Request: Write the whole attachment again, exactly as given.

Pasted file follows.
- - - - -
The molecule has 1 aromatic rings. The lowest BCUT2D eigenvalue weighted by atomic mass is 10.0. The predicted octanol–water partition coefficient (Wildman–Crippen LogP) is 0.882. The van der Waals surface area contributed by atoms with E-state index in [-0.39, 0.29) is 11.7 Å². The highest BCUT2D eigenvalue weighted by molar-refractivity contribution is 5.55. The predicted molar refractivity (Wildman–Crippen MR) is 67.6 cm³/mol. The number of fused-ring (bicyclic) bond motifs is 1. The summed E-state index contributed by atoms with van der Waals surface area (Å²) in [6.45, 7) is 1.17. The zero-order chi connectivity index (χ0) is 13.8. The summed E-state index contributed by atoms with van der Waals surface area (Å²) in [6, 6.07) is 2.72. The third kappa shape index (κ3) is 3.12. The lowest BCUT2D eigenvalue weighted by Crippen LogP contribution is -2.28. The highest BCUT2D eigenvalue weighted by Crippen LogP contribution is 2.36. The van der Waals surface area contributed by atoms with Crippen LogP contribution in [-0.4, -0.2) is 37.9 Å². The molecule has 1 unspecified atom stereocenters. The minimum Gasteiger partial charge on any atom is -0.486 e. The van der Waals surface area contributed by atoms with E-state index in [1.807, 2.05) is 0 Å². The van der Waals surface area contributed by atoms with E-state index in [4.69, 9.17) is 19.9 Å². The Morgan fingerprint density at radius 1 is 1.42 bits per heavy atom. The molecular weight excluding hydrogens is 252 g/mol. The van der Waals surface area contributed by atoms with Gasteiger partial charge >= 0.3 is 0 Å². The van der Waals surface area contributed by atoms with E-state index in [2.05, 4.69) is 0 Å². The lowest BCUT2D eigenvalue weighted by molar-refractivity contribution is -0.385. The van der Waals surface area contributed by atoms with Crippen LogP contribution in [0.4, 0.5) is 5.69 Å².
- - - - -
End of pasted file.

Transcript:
The molecule has 1 aromatic rings. The lowest BCUT2D eigenvalue weighted by atomic mass is 10.0. The predicted octanol–water partition coefficient (Wildman–Crippen LogP) is 0.882. The van der Waals surface area contributed by atoms with E-state index in [-0.39, 0.29) is 11.7 Å². The highest BCUT2D eigenvalue weighted by molar-refractivity contribution is 5.55. The predicted molar refractivity (Wildman–Crippen MR) is 67.6 cm³/mol. The number of fused-ring (bicyclic) bond motifs is 1. The summed E-state index contributed by atoms with van der Waals surface area (Å²) in [6.45, 7) is 1.17. The zero-order chi connectivity index (χ0) is 13.8. The summed E-state index contributed by atoms with van der Waals surface area (Å²) in [6, 6.07) is 2.72. The third kappa shape index (κ3) is 3.12. The lowest BCUT2D eigenvalue weighted by Crippen LogP contribution is -2.28. The highest BCUT2D eigenvalue weighted by Crippen LogP contribution is 2.36. The van der Waals surface area contributed by atoms with Crippen LogP contribution in [-0.4, -0.2) is 37.9 Å². The molecule has 1 unspecified atom stereocenters. The minimum Gasteiger partial charge on any atom is -0.486 e. The van der Waals surface area contributed by atoms with E-state index in [1.807, 2.05) is 0 Å². The van der Waals surface area contributed by atoms with E-state index in [4.69, 9.17) is 19.9 Å². The Morgan fingerprint density at radius 1 is 1.42 bits per heavy atom. The molecular weight excluding hydrogens is 252 g/mol. The van der Waals surface area contributed by atoms with Gasteiger partial charge >= 0.3 is 0 Å². The van der Waals surface area contributed by atoms with E-state index in [2.05, 4.69) is 0 Å². The lowest BCUT2D eigenvalue weighted by molar-refractivity contribution is -0.385. The van der Waals surface area contributed by atoms with Crippen LogP contribution in [0.4, 0.5) is 5.69 Å².